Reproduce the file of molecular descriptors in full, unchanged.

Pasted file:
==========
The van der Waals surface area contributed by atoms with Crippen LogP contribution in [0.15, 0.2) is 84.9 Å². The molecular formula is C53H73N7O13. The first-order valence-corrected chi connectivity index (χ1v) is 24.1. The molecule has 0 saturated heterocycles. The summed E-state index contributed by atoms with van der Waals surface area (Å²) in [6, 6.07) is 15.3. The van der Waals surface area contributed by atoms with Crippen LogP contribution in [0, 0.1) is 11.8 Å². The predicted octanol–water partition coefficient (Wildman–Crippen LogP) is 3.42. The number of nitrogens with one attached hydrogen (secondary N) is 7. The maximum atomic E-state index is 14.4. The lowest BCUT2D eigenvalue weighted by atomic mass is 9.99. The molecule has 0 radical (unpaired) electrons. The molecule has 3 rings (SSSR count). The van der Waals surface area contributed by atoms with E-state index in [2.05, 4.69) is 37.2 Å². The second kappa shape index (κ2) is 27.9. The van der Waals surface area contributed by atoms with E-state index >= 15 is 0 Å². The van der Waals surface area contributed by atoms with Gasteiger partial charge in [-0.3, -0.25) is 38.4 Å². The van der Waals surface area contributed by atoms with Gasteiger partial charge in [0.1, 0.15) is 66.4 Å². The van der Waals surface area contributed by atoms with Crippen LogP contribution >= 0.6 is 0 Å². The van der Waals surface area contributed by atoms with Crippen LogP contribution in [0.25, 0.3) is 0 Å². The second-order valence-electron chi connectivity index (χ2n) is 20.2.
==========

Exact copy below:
The van der Waals surface area contributed by atoms with Crippen LogP contribution in [0.15, 0.2) is 84.9 Å². The molecular formula is C53H73N7O13. The first-order valence-corrected chi connectivity index (χ1v) is 24.1. The molecule has 0 saturated heterocycles. The summed E-state index contributed by atoms with van der Waals surface area (Å²) in [6, 6.07) is 15.3. The van der Waals surface area contributed by atoms with Crippen LogP contribution in [0, 0.1) is 11.8 Å². The predicted octanol–water partition coefficient (Wildman–Crippen LogP) is 3.42. The number of nitrogens with one attached hydrogen (secondary N) is 7. The maximum atomic E-state index is 14.4. The lowest BCUT2D eigenvalue weighted by atomic mass is 9.99. The molecule has 0 radical (unpaired) electrons. The molecule has 3 rings (SSSR count). The van der Waals surface area contributed by atoms with E-state index in [2.05, 4.69) is 37.2 Å². The second kappa shape index (κ2) is 27.9. The van der Waals surface area contributed by atoms with E-state index >= 15 is 0 Å². The van der Waals surface area contributed by atoms with Gasteiger partial charge in [-0.3, -0.25) is 38.4 Å². The van der Waals surface area contributed by atoms with Gasteiger partial charge in [0.1, 0.15) is 66.4 Å². The van der Waals surface area contributed by atoms with Crippen LogP contribution >= 0.6 is 0 Å². The van der Waals surface area contributed by atoms with Crippen LogP contribution in [0.25, 0.3) is 0 Å². The second-order valence-electron chi connectivity index (χ2n) is 20.2.